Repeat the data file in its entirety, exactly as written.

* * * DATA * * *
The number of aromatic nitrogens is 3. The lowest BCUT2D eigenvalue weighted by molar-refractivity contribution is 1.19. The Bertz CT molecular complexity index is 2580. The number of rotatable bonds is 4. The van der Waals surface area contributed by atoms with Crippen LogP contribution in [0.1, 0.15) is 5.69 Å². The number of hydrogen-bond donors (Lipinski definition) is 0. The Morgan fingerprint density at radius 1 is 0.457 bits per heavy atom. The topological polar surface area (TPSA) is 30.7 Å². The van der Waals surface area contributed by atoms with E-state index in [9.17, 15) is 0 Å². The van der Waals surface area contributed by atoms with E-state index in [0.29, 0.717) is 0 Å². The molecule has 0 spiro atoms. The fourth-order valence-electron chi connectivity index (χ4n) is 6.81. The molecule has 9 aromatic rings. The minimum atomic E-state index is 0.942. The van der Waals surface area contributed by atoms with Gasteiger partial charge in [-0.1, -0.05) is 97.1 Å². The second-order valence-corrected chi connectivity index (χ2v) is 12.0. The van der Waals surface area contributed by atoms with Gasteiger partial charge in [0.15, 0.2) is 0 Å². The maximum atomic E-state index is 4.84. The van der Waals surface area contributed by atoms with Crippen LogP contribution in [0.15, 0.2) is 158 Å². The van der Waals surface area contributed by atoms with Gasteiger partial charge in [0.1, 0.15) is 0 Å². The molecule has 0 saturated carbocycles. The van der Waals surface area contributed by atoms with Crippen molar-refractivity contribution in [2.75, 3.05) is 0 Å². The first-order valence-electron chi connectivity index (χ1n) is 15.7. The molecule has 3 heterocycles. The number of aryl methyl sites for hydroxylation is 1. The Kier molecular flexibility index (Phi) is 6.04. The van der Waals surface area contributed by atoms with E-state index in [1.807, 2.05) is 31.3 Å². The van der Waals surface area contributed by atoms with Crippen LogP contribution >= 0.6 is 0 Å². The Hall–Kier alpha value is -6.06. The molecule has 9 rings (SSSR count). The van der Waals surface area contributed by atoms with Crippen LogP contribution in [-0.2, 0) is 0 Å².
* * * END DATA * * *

The number of aromatic nitrogens is 3. The lowest BCUT2D eigenvalue weighted by molar-refractivity contribution is 1.19. The Bertz CT molecular complexity index is 2580. The number of rotatable bonds is 4. The van der Waals surface area contributed by atoms with Crippen LogP contribution in [0.1, 0.15) is 5.69 Å². The number of hydrogen-bond donors (Lipinski definition) is 0. The Morgan fingerprint density at radius 1 is 0.457 bits per heavy atom. The topological polar surface area (TPSA) is 30.7 Å². The van der Waals surface area contributed by atoms with E-state index in [9.17, 15) is 0 Å². The van der Waals surface area contributed by atoms with E-state index in [0.29, 0.717) is 0 Å². The molecule has 0 spiro atoms. The fourth-order valence-electron chi connectivity index (χ4n) is 6.81. The molecule has 9 aromatic rings. The minimum atomic E-state index is 0.942. The van der Waals surface area contributed by atoms with Gasteiger partial charge in [-0.1, -0.05) is 97.1 Å². The second-order valence-corrected chi connectivity index (χ2v) is 12.0. The van der Waals surface area contributed by atoms with Gasteiger partial charge in [0.15, 0.2) is 0 Å². The maximum atomic E-state index is 4.84. The van der Waals surface area contributed by atoms with Crippen LogP contribution in [0.15, 0.2) is 158 Å². The van der Waals surface area contributed by atoms with Gasteiger partial charge in [0.1, 0.15) is 0 Å². The molecule has 0 saturated carbocycles. The van der Waals surface area contributed by atoms with Crippen molar-refractivity contribution in [2.75, 3.05) is 0 Å². The first-order valence-electron chi connectivity index (χ1n) is 15.7. The molecule has 3 heterocycles. The number of aryl methyl sites for hydroxylation is 1. The Kier molecular flexibility index (Phi) is 6.04. The van der Waals surface area contributed by atoms with E-state index in [1.807, 2.05) is 31.3 Å². The van der Waals surface area contributed by atoms with Crippen LogP contribution >= 0.6 is 0 Å². The Hall–Kier alpha value is -6.06. The molecule has 9 rings (SSSR count). The van der Waals surface area contributed by atoms with Crippen LogP contribution in [-0.2, 0) is 0 Å².